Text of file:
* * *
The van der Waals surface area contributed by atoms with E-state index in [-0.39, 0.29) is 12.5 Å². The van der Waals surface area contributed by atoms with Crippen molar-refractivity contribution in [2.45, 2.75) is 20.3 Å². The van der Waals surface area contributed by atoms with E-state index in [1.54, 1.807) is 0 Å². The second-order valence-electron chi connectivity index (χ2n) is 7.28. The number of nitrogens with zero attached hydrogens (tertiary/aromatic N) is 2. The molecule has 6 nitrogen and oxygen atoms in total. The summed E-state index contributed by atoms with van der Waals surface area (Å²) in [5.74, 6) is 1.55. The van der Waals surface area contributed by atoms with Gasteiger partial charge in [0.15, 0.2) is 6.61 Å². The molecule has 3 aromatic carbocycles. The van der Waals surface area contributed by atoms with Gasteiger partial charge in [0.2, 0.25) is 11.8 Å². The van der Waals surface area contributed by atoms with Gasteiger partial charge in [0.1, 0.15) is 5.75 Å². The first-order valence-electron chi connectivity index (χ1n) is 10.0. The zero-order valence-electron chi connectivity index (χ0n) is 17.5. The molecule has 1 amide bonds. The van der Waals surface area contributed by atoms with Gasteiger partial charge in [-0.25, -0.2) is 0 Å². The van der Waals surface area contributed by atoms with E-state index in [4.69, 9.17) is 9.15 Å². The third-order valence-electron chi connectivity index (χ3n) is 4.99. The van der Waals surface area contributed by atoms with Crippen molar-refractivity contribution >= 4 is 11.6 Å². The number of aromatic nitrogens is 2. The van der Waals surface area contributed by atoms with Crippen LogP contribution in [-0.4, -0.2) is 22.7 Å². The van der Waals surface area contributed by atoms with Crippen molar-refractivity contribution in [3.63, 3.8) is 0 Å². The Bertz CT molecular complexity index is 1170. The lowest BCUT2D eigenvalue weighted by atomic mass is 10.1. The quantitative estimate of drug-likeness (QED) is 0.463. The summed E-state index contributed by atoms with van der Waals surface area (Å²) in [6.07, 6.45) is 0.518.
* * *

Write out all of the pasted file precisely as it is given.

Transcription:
The van der Waals surface area contributed by atoms with E-state index in [-0.39, 0.29) is 12.5 Å². The van der Waals surface area contributed by atoms with Crippen molar-refractivity contribution in [2.45, 2.75) is 20.3 Å². The van der Waals surface area contributed by atoms with E-state index in [1.54, 1.807) is 0 Å². The second-order valence-electron chi connectivity index (χ2n) is 7.28. The number of nitrogens with zero attached hydrogens (tertiary/aromatic N) is 2. The molecule has 6 nitrogen and oxygen atoms in total. The summed E-state index contributed by atoms with van der Waals surface area (Å²) in [5.74, 6) is 1.55. The van der Waals surface area contributed by atoms with Gasteiger partial charge in [0.15, 0.2) is 6.61 Å². The molecule has 3 aromatic carbocycles. The van der Waals surface area contributed by atoms with Gasteiger partial charge in [0.2, 0.25) is 11.8 Å². The van der Waals surface area contributed by atoms with Gasteiger partial charge in [0.1, 0.15) is 5.75 Å². The first-order valence-electron chi connectivity index (χ1n) is 10.0. The zero-order valence-electron chi connectivity index (χ0n) is 17.5. The molecule has 1 amide bonds. The van der Waals surface area contributed by atoms with Gasteiger partial charge in [-0.25, -0.2) is 0 Å². The van der Waals surface area contributed by atoms with E-state index in [4.69, 9.17) is 9.15 Å². The third-order valence-electron chi connectivity index (χ3n) is 4.99. The van der Waals surface area contributed by atoms with Crippen molar-refractivity contribution >= 4 is 11.6 Å². The number of aromatic nitrogens is 2. The van der Waals surface area contributed by atoms with Crippen LogP contribution in [-0.4, -0.2) is 22.7 Å². The van der Waals surface area contributed by atoms with Crippen molar-refractivity contribution in [3.63, 3.8) is 0 Å². The Bertz CT molecular complexity index is 1170. The lowest BCUT2D eigenvalue weighted by atomic mass is 10.1. The quantitative estimate of drug-likeness (QED) is 0.463. The summed E-state index contributed by atoms with van der Waals surface area (Å²) in [6.07, 6.45) is 0.518.